Regional banks can't catch a break

Souring loan portfolios and dividend payments to the government for TARP funds are putting pressure on banks like Comerica, KeyCorp and SunTrust.

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By David Ellis, staff writer

Where the banks are failing
Bank failures and foreclosures keep mounting
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NEW YORK ( -- Even in this chilly economic climate, megabanks like Wells Fargo and Citigroup have somehow managed to make money.

A bit lower on the banking food chain however, there have been few signs of relief for big regional banks.

KeyCorp (KEY, Fortune 500) and Fifth Third Bancorp (FITB, Fortune 500), two major banks headquartered in Ohio, both reported losses this week, hurt, in part, by their exposure to commercial real estate.

Further to the south, First Horizon National (FHN), one of Tennessee's largest lenders, recorded its fourth-straight loss last week. Atlanta-based SunTrust (STI, Fortune 500) reported an $875.4 million loss on Thursday.

And in other states that have been hit hard during the recession, such as Oregon, regional banks have found themselves unable to catch a break. Portland-based Umpqua Holdings reported a nearly $14 million loss last week.

Many of these regional banks have been stung by rising loan losses as more and more Americans find themselves out of work or simply unable to make ends meet.

The latest boom in mortgage refinancing activity helped some regional banks this quarter, but much of those spoils went to the industry giants, including firms like JPMorgan Chase and Bank of America, which boast substantially larger mortgage portfolios than the regional banks.

At the same time, smaller lenders, which tend to focus on the bread-and-butter business of taking in deposits and lending money back out, didn't enjoy the recent uptick in corporate bond underwriting and trading activity that many of the top banks did this quarter, notes Peter Winter, managing director at BMO Capital Markets.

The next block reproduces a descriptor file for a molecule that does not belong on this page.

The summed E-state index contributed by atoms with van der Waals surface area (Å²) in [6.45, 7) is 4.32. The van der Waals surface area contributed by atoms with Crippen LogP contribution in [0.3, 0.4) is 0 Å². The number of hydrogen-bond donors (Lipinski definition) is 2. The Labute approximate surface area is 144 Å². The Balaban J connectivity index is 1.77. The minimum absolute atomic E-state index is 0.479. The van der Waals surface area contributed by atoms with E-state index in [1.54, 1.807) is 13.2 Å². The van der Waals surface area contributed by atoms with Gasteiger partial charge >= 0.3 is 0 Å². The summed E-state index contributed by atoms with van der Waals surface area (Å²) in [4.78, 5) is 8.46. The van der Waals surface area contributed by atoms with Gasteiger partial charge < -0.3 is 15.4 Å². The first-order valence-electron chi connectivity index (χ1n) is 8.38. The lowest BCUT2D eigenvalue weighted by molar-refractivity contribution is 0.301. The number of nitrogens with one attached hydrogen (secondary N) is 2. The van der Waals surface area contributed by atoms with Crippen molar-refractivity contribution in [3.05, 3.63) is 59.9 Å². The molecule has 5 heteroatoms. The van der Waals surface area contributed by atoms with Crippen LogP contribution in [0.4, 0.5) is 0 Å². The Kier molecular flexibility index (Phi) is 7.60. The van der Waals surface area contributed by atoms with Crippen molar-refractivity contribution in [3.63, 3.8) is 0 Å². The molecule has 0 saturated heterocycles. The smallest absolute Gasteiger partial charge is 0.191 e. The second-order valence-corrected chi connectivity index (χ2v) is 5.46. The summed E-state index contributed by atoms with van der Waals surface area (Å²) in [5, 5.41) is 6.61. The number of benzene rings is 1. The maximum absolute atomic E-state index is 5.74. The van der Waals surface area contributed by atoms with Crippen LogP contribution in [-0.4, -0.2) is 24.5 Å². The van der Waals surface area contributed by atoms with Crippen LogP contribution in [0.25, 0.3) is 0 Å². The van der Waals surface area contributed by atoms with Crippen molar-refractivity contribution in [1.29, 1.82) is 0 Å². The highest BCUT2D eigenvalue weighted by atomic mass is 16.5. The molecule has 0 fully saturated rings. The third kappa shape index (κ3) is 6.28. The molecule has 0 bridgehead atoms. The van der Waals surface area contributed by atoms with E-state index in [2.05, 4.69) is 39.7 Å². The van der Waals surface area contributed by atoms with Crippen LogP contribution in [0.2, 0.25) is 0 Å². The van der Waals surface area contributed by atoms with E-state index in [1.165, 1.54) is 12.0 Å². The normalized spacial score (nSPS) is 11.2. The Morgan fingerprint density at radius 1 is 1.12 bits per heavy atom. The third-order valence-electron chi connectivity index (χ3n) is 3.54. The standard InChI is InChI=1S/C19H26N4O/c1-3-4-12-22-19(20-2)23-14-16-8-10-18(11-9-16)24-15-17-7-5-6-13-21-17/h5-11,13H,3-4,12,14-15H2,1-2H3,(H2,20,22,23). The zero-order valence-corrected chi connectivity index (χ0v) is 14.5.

"The regional banks are more representative of the general economy," he said.

Bank results overall would also have looked a bit better had it not been for the quarterly dividend payments related to accepting government funds under the Troubled Asset Relief Program, or TARP.

Consider the case of Dallas-based Comerica (CMA). Earlier this week, the company reported a first-quarter net loss applicable to common stock of $24 million. Had the company not had to pay $33 million in preferred dividends to the Treasury Department, the company maintains it would have been profitable for the quarter. Comerica took $2.25 billion as part of the TARP program.

Of course, there were some bright spots this quarter within the regional bank group. Companies like U.S. Bancorp (USB, Fortune 500) and Pittsburgh-based PNC (PNC, Fortune 500) both reported profits for the quarter that exceeded analysts' expectations.

At the same time, credit costs moderated at some regional lenders as some banks scaled back on adding to their loan loss reserves after acting aggressively last quarter.

But what troubles banking executives and analysts is how the next couple quarters will shake out.

Non-performing assets, or loans that are not collecting interest or principal payments, continued to climb in the latest quarter. That's likely to be something regulators are looking at closely as they conduct stress tests of the nation's 19 largest banks -- a group that includes several of the bigger regional banks.

In addition, there are increasing signs of trouble in areas such as commercial real estate as well as commercial and industrial loans, two asset classes that regional banks rely heavily on in their lending business, notes Sandler O'Neill's Kevin Fitzsimmons, who tracks many banks located in the Southeast.

"We're not yet seeing a big spike," he said. "But it is something investors are bracing themselves for." To top of page

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